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    1. Thanks Henry--ha, if you can learn to appreciate the sound of the bumping, you've gone a long way to earning a happy life!

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  8. this made me smile...yeah...flying against glass and being confused why we see the sky but can't reach it...i can relate to this as well...and glad you helped her out again...loved the cinnamon body..

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    1. Thanks Claudia. It's hard to say what her little wasp brain was thinking, but it's always interesting to speculate.

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  9. Waspish empathy! I wonder what story the wasp told when it returned home. You may be a God in wasp-land!

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    1. Thanks Cosmo, great to see you. I could get used to the idea of being god in wasp-land.

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  10. UTTERLY AMAZING! You take a little insect tale and teach the world a life lesson. You are a gift to all of us today.

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    1. Thanks Kim. Some of my favorite authors have written about little bugs having big lessons--Aesop, Thoreau, Solomon ("Go to the ant, thou sluggard, consider her ways and be wise").

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  11. heart-shaped head.

    the pleasure I get from such a line
    is measurable by the weird faces
    that I pull!

    I was reminded of one of my favourite Blake poems 'the fly'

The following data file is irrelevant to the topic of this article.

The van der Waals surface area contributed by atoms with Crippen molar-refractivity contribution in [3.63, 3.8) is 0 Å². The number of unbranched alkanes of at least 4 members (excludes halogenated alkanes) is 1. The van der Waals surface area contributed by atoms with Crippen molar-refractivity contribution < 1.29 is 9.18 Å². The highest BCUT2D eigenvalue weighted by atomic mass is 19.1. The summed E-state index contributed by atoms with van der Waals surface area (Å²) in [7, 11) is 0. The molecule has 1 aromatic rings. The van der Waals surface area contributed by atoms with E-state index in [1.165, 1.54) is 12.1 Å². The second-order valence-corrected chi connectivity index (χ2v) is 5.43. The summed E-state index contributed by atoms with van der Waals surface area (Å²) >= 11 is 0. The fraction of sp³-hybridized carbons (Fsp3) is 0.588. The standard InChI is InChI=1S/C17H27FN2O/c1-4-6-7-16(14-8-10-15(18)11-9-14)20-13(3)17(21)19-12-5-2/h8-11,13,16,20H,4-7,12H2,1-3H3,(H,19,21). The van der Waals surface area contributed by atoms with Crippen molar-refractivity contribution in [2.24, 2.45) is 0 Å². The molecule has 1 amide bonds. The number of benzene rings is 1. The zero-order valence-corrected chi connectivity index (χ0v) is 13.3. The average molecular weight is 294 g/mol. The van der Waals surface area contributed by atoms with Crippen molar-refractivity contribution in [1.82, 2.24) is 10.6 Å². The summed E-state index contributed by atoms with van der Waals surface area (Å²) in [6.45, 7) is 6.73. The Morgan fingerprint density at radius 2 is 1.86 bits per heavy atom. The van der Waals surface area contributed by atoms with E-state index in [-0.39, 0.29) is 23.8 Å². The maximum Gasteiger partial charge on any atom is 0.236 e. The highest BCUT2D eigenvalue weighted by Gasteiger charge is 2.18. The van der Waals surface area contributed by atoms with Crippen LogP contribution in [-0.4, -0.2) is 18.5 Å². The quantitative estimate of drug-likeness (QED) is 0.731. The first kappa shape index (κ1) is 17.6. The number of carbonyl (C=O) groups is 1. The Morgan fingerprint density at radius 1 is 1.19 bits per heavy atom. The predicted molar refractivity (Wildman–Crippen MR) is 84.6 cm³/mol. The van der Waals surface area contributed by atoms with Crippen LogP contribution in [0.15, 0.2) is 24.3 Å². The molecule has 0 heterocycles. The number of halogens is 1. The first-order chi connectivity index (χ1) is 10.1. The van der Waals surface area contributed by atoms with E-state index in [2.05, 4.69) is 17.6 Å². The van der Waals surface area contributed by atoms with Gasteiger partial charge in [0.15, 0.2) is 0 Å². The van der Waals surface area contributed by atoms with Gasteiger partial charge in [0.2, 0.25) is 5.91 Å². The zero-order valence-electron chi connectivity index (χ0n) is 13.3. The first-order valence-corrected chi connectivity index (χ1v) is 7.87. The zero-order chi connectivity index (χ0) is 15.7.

because of the sense of the moment, man and insect and where my mind clears in the spaces of that dialogue.

    cheers nico.

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    1. Thanks Arron--I should have known you would have a favorite Blake poem, one of my favorites as well.

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  12. Isn't it wonderful how the simplest of observations can inspire such as this one? And how well you express it!

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    1. Thanks Victoria--it is wonderful indeed!

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  13. You are a wasp whisperer... Smiles. Love the allegory in this... Spending a lot of time bumping against the glass myself these days.

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    1. Thanks Jo--maybe I can get my own cable show. Hope a kind hand comes along every so often to show you the open window.

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  14. A gentle and kind write, Nico.

    Pamela

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  15. Solomon's ants.. maybe...but a wasp,SMASH!They are very attracted to perfume...just thought I'd let you know..perhaps you should go easy on the Gucci after shave:)

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    1. Thanks R.--most of the time we just leave each other alone, but we have had some violent moments. I have a funny story to tell about one of those episodes. After shave? What's a shave? I'm working on my Lee Sklar beard. (Look him up--all-time best musician beard, puts ZZ Top to shame.)

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  16. Yikes! He is a very good musician...beautiful technique..hand position like classically trained guitarist..thanks for the intro...feel very embarrassed I have never heard of him...what else do you know that I don't know ? :)

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    1. Don't feel bad. No one hears of the bassist unless he or she is screwing up. When I first started playing bass he was one of my first big influences, partly because he played on pretty much everything. Incredible timing, his lines flow, never intruding. Maybe I learned something about poetry from him as well! And good God what a beard!